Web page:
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Plasticizers

Plasticizer refers to additives added to the material to increase the flexibility, fluidity, and plasticity of the material. Plasticizers are widely used material additives in industrial production. The use of plasticizers can improve the performance of materials, reduce production costs, and increase production efficiency. There are three theoretical explanations for the principle of action of plasticizers, namely lubrication theory, gel theory and free volume theory. Lubrication theory believes that plasticizer molecules play a role of lubrication between macromolecules, reducing the resistance between molecules, so that molecular chains can move freely. The gel theory believes that the macromolecular chains are in a "time-opening-time-closing" dynamic equilibrium under the action of the balance force, and the addition of plasticizer molecules makes the equilibrated molecular nodes solvate, allowing the macromolecular chains to continuously separate. Free volume theory believes that the plasticizer molecules are embedded between the molecular chains of the polymer, so that the free volume of the molecular chain increases, and the viscosity and glass transition temperature Tg decrease.

PlasticizersFigure 1. Three plasticizing theories

Applications:

Due to the advantages of rich variety, excellent performance, simple synthesis process and environmental protection, plasticizers are commonly used as additives in the fields of plastic products, concrete, plaster, cement, gypsum, food packaging and cosmetics.

  • Concrete: Generally speaking, high water content will make concrete fluidity and workability better. But when the concrete has enough water, the strength and water content of the concrete after setting are inversely proportional. Therefore, if the concrete is to have high strength, the amount of water in the concrete cannot be excessive, and the workability of the concrete will deteriorate at this time. Plasticizers can reduce the moisture content of concrete without affecting the workability of concrete, and at the same time increase the strength of concrete, so it is widely used in concrete.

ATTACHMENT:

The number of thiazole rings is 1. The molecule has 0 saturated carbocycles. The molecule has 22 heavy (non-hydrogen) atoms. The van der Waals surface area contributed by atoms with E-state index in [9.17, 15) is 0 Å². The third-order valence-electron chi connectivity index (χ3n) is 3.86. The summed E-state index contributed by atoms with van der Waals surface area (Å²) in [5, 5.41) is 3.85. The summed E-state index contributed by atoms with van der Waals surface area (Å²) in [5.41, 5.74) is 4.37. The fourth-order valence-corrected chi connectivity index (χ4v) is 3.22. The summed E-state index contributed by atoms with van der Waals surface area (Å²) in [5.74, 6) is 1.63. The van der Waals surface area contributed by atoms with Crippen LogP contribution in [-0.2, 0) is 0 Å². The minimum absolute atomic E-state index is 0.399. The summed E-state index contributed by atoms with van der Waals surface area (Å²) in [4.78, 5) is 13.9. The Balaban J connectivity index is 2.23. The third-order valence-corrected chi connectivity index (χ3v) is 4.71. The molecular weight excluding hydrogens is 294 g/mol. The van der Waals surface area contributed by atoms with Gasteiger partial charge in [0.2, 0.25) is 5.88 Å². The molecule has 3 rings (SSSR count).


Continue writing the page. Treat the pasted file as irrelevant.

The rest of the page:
• Gypsum drywall: The plasticizer used in gypsum drywall is also called dispersant. The role of the plasticizer in the drywall of the gypsum is to increase the workability before the gypsum sets. When preparing drywall of gypsum, it is usually necessary to dry the drywall by heating. In order to reduce the energy required to dry the dry wall, less water will be added during production. The result of adding water is to make the processability of gypsum worse, and adding plasticizer can improve its processability. In general, the amount of plasticizer added to the drywall of gypsum is very small. If excessive plasticizer is added, the retarding effect will occur, and the dry wall strength of gypsum will also become worse.
  • Food packaging: Polylactic acid material has unique advantages as a food packaging material. When polylactic acid is used as a raw material to make food packaging materials, plasticizers are often needed to increase plasticity. Due to its strong solubility and good oil resistance, citrate plasticizers have become common plasticizers in the production of food packaging materials. Among them, tributyl citrate (TBC) and acetyl tributyl citrate (ATBC) are the two most commonly used citrate plasticizers. As the main plasticizer of PVC film for food packaging, citrate is especially suitable for the packaging of high fat content foods such as meat and the preservation of fungi and fresh vegetables. In addition, citrate plasticizers have the advantage of non-toxicity, so they are often used in pharmaceutical packaging materials.

PlasticizersFigure 2.Synthesis of tributyl citrate Structure of plasticizers TBC and ATBC

References:

  1. Marcilla A. (2004). "Study of the migration of PVC plasticizers." J.Anal. Appl. P yrolysis 71(2), 457-463.
  2. N G il. (2006), "Evaluation of the effects of biobased plasticizers on the thermal and mechanical properties of poly (vinylc hloride)." Applied Polym Sci 102, 1366-1373.
  3. A.PROVATAS. (2003), "Energetic Plasticizer Migration Studies." Journal of Energetic Materials 21(4), 237-245.

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